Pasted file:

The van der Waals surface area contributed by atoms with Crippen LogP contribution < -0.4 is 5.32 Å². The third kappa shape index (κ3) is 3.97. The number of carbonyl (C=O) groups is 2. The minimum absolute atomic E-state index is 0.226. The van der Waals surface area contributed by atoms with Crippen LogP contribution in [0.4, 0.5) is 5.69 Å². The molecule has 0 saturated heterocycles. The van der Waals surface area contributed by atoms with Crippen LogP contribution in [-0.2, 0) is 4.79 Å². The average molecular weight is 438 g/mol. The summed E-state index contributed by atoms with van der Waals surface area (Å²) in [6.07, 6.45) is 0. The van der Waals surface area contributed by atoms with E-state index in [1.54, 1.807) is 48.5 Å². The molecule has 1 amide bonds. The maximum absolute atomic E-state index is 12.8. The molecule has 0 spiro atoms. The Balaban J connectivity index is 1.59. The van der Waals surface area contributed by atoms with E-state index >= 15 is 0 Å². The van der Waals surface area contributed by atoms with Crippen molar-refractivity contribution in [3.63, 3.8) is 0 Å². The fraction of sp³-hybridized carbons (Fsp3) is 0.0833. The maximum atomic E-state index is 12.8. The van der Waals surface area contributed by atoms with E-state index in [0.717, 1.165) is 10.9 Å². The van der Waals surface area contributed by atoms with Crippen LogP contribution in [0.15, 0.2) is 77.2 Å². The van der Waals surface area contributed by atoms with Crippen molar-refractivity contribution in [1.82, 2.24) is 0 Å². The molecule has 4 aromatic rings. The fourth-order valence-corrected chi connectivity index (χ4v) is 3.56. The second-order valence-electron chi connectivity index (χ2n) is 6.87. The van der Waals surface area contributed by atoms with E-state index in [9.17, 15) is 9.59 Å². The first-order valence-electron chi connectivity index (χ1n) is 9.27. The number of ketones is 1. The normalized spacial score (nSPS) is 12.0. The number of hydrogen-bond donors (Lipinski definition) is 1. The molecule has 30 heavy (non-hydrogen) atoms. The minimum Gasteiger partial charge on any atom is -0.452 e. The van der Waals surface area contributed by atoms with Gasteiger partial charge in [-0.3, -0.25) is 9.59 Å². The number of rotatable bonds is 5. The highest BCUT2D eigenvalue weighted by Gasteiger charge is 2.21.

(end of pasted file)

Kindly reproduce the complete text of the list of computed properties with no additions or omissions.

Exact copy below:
The van der Waals surface area contributed by atoms with Crippen LogP contribution < -0.4 is 5.32 Å². The third kappa shape index (κ3) is 3.97. The number of carbonyl (C=O) groups is 2. The minimum absolute atomic E-state index is 0.226. The van der Waals surface area contributed by atoms with Crippen LogP contribution in [0.4, 0.5) is 5.69 Å². The molecule has 0 saturated heterocycles. The van der Waals surface area contributed by atoms with Crippen LogP contribution in [-0.2, 0) is 4.79 Å². The average molecular weight is 438 g/mol. The summed E-state index contributed by atoms with van der Waals surface area (Å²) in [6.07, 6.45) is 0. The van der Waals surface area contributed by atoms with E-state index in [1.54, 1.807) is 48.5 Å². The molecule has 1 amide bonds. The maximum absolute atomic E-state index is 12.8. The molecule has 0 spiro atoms. The Balaban J connectivity index is 1.59. The van der Waals surface area contributed by atoms with E-state index >= 15 is 0 Å². The van der Waals surface area contributed by atoms with Crippen molar-refractivity contribution in [3.63, 3.8) is 0 Å². The fraction of sp³-hybridized carbons (Fsp3) is 0.0833. The maximum atomic E-state index is 12.8. The van der Waals surface area contributed by atoms with E-state index in [0.717, 1.165) is 10.9 Å². The van der Waals surface area contributed by atoms with Crippen LogP contribution in [0.15, 0.2) is 77.2 Å². The van der Waals surface area contributed by atoms with Crippen molar-refractivity contribution in [1.82, 2.24) is 0 Å². The molecule has 4 aromatic rings. The fourth-order valence-corrected chi connectivity index (χ4v) is 3.56. The second-order valence-electron chi connectivity index (χ2n) is 6.87. The van der Waals surface area contributed by atoms with E-state index in [9.17, 15) is 9.59 Å². The first-order valence-electron chi connectivity index (χ1n) is 9.27. The number of ketones is 1. The normalized spacial score (nSPS) is 12.0. The number of hydrogen-bond donors (Lipinski definition) is 1. The molecule has 30 heavy (non-hydrogen) atoms. The minimum Gasteiger partial charge on any atom is -0.452 e. The van der Waals surface area contributed by atoms with Gasteiger partial charge in [-0.3, -0.25) is 9.59 Å². The number of rotatable bonds is 5. The highest BCUT2D eigenvalue weighted by Gasteiger charge is 2.21.